A Mars rover built in the UK has taken a step closer towards its mission to search for life on the red planet after its upgraded parachute and bag system passed a series of tests.
The checks on the equipment were conducted by Nasa in California to determine whether it is fit for use in the harsh conditions of our neighbouring planet.
Formerly known as ExoMars, the Rosalind Franklin rover is a joint mission between the European Space Agency (ESA) and the Russian space agency, Roscosmos.
The latest round of tests focused on one of the two parachutes on the rover, which had components provided by parachute manufacturing companies Arescosmo and Airborne Systems.
Arescosmo provided a new bag design and a revised approach to folding to avoid line-twisting during parachute extraction while Airborne Systems supplied the parachute and bag system, according to the ESA.
Thierry Blancquaert, who is the team leader of the ESA’s ExoMars programme, said: “Both performed very well in the tests.”
He said there had been a few small areas in the parachute canopy which had been subject to friction, but added that the issue can be rectified in “just a couple of days”.
The Rosalind Franklin rover was built by Airbus Defence and Space at the company’s UK facility in Stevenage and is named after Rosalind Franklin, a UK scientist and co-discoverer of the structure of DNA.
The rover plays a key role in the ESA and Roscosmos’s two-part mission, the first of which – called the Trace Gas Orbiter (TGO) – was launched in 2016.
The aim of the TGO was to “sniff out” gases in the Martian atmosphere and look for evidence of methane – an indication of life on or below the planet’s surface.
Earlier this year, scientists from the UK’s Open University revealed that the TGO had found traces of water vapour, one of the key ingredients of life.
The second part of the ESA and Roscosmos’s Mars mission is expected to take place next year, with the launch of the Rosalind Franklin rover.
The 300kg-robotic vehicle was due to blast off in 2020 but engineers were not able to get the spacecraft ready on time.
Matters were further complicated by the Covid-19 pandemic.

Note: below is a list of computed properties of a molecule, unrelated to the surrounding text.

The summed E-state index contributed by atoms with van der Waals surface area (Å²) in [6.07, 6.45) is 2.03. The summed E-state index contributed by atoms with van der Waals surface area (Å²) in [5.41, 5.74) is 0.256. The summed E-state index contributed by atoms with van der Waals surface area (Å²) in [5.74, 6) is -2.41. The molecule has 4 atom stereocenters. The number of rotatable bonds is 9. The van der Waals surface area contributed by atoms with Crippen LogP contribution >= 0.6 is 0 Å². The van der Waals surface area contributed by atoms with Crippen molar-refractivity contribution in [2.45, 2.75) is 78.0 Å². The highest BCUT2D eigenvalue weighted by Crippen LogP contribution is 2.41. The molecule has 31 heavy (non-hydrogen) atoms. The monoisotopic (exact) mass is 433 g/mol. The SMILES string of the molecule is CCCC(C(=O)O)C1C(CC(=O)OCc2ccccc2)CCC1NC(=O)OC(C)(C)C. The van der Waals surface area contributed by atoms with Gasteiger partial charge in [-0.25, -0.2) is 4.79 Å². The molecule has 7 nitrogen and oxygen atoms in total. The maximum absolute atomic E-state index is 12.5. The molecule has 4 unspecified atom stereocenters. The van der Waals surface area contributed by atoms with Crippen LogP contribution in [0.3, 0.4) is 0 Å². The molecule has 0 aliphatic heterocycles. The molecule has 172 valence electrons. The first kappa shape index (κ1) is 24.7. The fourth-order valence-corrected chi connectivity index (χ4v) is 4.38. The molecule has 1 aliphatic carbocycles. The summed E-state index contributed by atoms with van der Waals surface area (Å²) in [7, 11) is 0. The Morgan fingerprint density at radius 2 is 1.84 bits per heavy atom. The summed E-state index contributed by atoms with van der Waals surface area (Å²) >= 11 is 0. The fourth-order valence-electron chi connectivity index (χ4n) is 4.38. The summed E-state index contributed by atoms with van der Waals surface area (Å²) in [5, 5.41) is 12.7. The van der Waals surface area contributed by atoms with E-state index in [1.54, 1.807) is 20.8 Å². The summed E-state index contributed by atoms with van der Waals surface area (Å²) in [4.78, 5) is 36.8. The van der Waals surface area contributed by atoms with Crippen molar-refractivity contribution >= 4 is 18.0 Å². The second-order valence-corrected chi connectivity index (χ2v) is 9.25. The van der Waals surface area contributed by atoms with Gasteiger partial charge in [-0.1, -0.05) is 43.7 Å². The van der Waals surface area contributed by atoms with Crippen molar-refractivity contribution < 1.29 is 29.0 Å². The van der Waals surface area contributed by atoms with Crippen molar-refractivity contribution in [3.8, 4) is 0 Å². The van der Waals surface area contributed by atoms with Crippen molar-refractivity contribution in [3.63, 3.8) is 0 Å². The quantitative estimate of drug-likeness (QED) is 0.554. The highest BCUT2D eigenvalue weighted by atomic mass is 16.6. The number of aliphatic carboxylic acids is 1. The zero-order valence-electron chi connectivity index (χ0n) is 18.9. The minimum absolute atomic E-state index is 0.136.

In November 2020, the rover successfully completed its first full-scale high-altitude drop test, following two failed tests in the previous year.
As part of the next steps, it will perform another high-altitude drop test in early June from Kiruna, Sweden, which will see the rover dropped under the parachute from a balloon, at an altitude of about 29km.
Further ground-based tests are due in August to prepare for another pair of high-altitude drop tests later this year.
The Rosalind Franklin rover requires two main parachutes to help slow it down as it plunges through the Martian atmosphere.
When the spacecraft is 1km above ground, the braking engines will kick into gear and safely deliver it to the planet’s surface.
Chris Castelli, director of programmes at the UK Space Agency, said: “The Rosalind Franklin rover demonstrates the UK’s leading capabilities in robotics, space engineering and exploration, as well as our ongoing commitment to the European Space Agency.
“This exciting mission will search for signs of life on Mars and, we hope, inspire a generation with the wonders of space exploration.
“These parachute tests are vital in helping us get the technology right to ensure it is a success.”
Once on Mars, the rover will collect samples with a drill down to a depth of two metres and analyse them in an onboard laboratory.
The ESA said its aim will be to land the rover at a site “with high potential for finding well-preserved organic material” which may offer clues as to whether ancient life ever existed on the planet.
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